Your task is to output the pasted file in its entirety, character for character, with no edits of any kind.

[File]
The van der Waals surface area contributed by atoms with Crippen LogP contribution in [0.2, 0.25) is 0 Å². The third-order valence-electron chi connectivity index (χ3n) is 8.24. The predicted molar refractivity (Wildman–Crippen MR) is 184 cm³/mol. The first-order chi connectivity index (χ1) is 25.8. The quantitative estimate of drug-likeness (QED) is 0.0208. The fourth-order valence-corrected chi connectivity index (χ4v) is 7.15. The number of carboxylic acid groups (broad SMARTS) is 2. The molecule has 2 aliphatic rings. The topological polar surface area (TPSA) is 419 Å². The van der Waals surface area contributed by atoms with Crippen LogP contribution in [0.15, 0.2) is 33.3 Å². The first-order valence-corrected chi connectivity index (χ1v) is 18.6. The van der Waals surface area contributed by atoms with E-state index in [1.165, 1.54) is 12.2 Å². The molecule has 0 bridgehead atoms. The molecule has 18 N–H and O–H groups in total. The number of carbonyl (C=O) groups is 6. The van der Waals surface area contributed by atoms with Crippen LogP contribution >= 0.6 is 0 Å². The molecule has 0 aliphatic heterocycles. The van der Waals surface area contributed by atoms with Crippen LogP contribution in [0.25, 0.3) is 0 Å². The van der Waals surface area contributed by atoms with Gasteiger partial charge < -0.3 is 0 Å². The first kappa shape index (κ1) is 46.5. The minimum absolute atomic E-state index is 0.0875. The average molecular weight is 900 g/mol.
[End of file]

The van der Waals surface area contributed by atoms with Crippen LogP contribution in [0.2, 0.25) is 0 Å². The third-order valence-electron chi connectivity index (χ3n) is 8.24. The predicted molar refractivity (Wildman–Crippen MR) is 184 cm³/mol. The first-order chi connectivity index (χ1) is 25.8. The quantitative estimate of drug-likeness (QED) is 0.0208. The fourth-order valence-corrected chi connectivity index (χ4v) is 7.15. The number of carboxylic acid groups (broad SMARTS) is 2. The molecule has 2 aliphatic rings. The topological polar surface area (TPSA) is 419 Å². The van der Waals surface area contributed by atoms with Crippen LogP contribution in [0.15, 0.2) is 33.3 Å². The first-order valence-corrected chi connectivity index (χ1v) is 18.6. The van der Waals surface area contributed by atoms with E-state index in [1.165, 1.54) is 12.2 Å². The molecule has 0 bridgehead atoms. The molecule has 18 N–H and O–H groups in total. The number of carbonyl (C=O) groups is 6. The van der Waals surface area contributed by atoms with Crippen LogP contribution >= 0.6 is 0 Å². The molecule has 0 aliphatic heterocycles. The van der Waals surface area contributed by atoms with Crippen LogP contribution in [0.25, 0.3) is 0 Å². The van der Waals surface area contributed by atoms with Gasteiger partial charge < -0.3 is 0 Å². The first kappa shape index (κ1) is 46.5. The minimum absolute atomic E-state index is 0.0875. The average molecular weight is 900 g/mol.